The story of literature in sixteen acts—from Homer to Harry Potter, including The Tale of Genji, Don Quixote, The Communist Manifesto, and how they shaped world history

In this groundbreaking book, Martin Puchner leads us on a remarkable journey through time and around the globe to reveal the how stories and literature have created the world we have today. Through sixteen foundational texts selected from more than four thousand years of world literature, he shows us how writing has inspired the rise and fall of empires and nations, the spark of philosophical and political ideas, and the birth of religious beliefs.

We meet Murasaki, a lady from eleventh-century Japan who wrote the first novel, The Tale of Genji, and follow the adventures of Miguel de Cervantes as he battles pirates, both seafaring and literary. We watch Goethe discover world literature in Sicily, and follow the rise in influence of The Communist Manifesto. Puchner takes us to Troy, Pergamum, and China, speaks with Nobel laureates Derek Walcott in the Caribbean and Orhan Pamuk in Istanbul, and introduces us to the wordsmiths of the oral epic Sunjata in West Africa. This delightful narrative also chronicles the inventions—writing technologies, the printing press, the book itself—that have shaped people, commerce, and history. In a book that Elaine Scarry has praised as “unique and spellbinding,” Puchner shows how literature turned our planet into a written world.

Praise for The Written World

“It’s with exhilaration . . . that one hails Martin Puchner’s book, which asserts not merely the importance of literature but its all-importance. . . . Storytelling is as human as breathing.”The New York Times Book Review

“Puchner has a keen eye for the ironies of history. . . . His ideal is ‘world literature,’ a phrase he borrows from Goethe. . . . The breathtaking scope and infectious enthusiasm of this book are a tribute to that ideal.”The Sunday Times (U.K.) 

“Enthralling . . . Perfect reading for a long chilly night . . . [Puchner] brings these works and their origins to vivid life.”—BookPage

“Well worth a read, to find out how come we read.”—Margaret Atwood, via Twitter
“[Puchner] emphasises the ubiquity of storytelling across human history, elevating it in the manner of the historian Yuval Noah Harari’s Sapiens: A Brief History of Humankind into perhaps the defining human trait, necessary to instil the trust on which so much else is built. . . . The book builds a convincing case that writing technologies are more foundational in major historical moments than we may have otherwise thought.”Financial Times
 
“If you love literature (and if you are reading this column you probably do), then you are likely to find Martin Puchner’s The Written World: The Power of Stories to Shape People, History, Civilization enthralling. . . . Puchner is a generous, natural teacher who brings these works and their origins to vivid life. . . . Education and enthusiasm combine seamlessly in Puchner’s sweeping narrative, which comprises history, biography, technology and ideas. And while it is a cliché to say he brings literature to life, he does exactly that, connecting the dots of civilization in new and interesting ways. The Written World is perfect reading for a long chilly night, and it will leave you thinking in new ways about the wondrous thing called literature that, perhaps, we sometimes take for granted.”—BookPage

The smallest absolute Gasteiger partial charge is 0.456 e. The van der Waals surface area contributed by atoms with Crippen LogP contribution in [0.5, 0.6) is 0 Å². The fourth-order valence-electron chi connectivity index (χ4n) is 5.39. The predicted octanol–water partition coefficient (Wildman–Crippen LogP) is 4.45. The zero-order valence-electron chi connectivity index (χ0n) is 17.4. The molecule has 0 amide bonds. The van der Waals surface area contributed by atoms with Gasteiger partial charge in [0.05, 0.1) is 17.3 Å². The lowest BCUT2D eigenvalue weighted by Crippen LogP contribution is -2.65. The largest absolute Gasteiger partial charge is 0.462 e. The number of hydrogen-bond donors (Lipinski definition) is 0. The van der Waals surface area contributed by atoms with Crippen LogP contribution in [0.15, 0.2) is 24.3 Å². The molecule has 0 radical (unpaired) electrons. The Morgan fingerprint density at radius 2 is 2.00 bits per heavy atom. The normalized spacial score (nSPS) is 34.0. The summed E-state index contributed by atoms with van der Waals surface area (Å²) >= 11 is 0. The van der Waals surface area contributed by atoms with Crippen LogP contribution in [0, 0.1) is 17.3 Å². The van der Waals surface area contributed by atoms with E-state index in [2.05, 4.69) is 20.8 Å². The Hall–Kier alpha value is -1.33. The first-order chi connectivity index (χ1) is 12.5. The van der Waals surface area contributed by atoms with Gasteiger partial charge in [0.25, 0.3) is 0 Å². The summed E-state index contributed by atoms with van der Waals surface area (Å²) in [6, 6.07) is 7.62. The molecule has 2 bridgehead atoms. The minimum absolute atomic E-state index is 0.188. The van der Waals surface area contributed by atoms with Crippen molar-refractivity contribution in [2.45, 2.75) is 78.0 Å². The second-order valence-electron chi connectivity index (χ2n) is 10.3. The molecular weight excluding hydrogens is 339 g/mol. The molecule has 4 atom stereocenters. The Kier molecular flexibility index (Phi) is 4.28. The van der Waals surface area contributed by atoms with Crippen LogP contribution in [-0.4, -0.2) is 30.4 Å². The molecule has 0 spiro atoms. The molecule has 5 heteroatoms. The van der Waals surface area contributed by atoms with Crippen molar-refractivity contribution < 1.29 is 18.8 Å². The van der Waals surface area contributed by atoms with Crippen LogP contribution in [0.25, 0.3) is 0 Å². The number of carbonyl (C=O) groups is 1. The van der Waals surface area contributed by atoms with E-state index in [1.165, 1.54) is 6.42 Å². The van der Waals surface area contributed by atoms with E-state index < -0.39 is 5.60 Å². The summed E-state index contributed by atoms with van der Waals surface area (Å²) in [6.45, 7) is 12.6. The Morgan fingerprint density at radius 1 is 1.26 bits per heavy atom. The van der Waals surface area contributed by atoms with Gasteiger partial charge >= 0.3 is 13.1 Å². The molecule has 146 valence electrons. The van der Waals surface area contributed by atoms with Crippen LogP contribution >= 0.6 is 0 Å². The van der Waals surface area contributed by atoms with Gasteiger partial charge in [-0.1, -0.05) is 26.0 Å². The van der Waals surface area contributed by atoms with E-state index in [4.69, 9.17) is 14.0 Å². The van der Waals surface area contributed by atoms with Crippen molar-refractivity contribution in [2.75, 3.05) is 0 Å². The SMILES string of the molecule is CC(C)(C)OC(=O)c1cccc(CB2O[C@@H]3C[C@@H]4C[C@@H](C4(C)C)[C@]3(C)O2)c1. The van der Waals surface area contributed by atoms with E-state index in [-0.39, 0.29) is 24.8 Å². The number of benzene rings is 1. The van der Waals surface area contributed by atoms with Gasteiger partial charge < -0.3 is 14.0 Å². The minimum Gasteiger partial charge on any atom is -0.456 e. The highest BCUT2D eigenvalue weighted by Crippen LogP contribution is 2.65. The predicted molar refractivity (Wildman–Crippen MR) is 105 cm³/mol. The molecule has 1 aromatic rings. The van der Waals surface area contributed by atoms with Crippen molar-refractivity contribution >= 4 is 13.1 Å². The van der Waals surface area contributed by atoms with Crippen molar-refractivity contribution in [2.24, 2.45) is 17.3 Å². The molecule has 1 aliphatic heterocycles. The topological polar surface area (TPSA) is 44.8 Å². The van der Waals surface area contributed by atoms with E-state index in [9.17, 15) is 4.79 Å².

“Puchner has a keen eye for the ironies of history. . . . [His] seemingly boundless curiosity propels him not just through the world of books but around the globe. . . . His ideal is ‘world literature,’ a phrase he borrows from Goethe, who was impatient with cultural frontiers, read Chinese novels and Persian poetry and knew a dozen languages. The breathtaking scope and infectious enthusiasm of this book are a tribute to that ideal.”The Sunday Times
 
“In this timely chronicle, Puchner, a professor of English and comparative literature at Harvard University, tells the story both of the ideas that shaped civilization and the equally crucial technology that transmitted and preserved those ideas. . . . By providing snapshots of key moments in the written word’s evolution, Puchner creates a gripping intellectual odyssey.”Publishers Weekly
 
“Puchner doesn’t just tell us about the important works of literature that have shaped civilization over four thousand years, from The Epic of Gilgamesh to Don Quixote to J. K. Rowling’s Harry Potter series. He tells us about the people whose personal persuasions led them to create those works. It’s literature not as mirror, then, but as potent force.”Library Journal

“Well worth a read, to find out how come we read.”—Margaret Atwood, via Twitter
 
The Written World is not only an expansive, exuberant survey of the central importance of literature in human culture but also a great adventure story—a story of letters and paper and rocket ships, of ruthless conquerors and elegant court ladies and middle-class entrepreneurs, of the will to power and the dream of freedom.”—Stephen Greenblatt, author of The Swerve: How the World Became Modern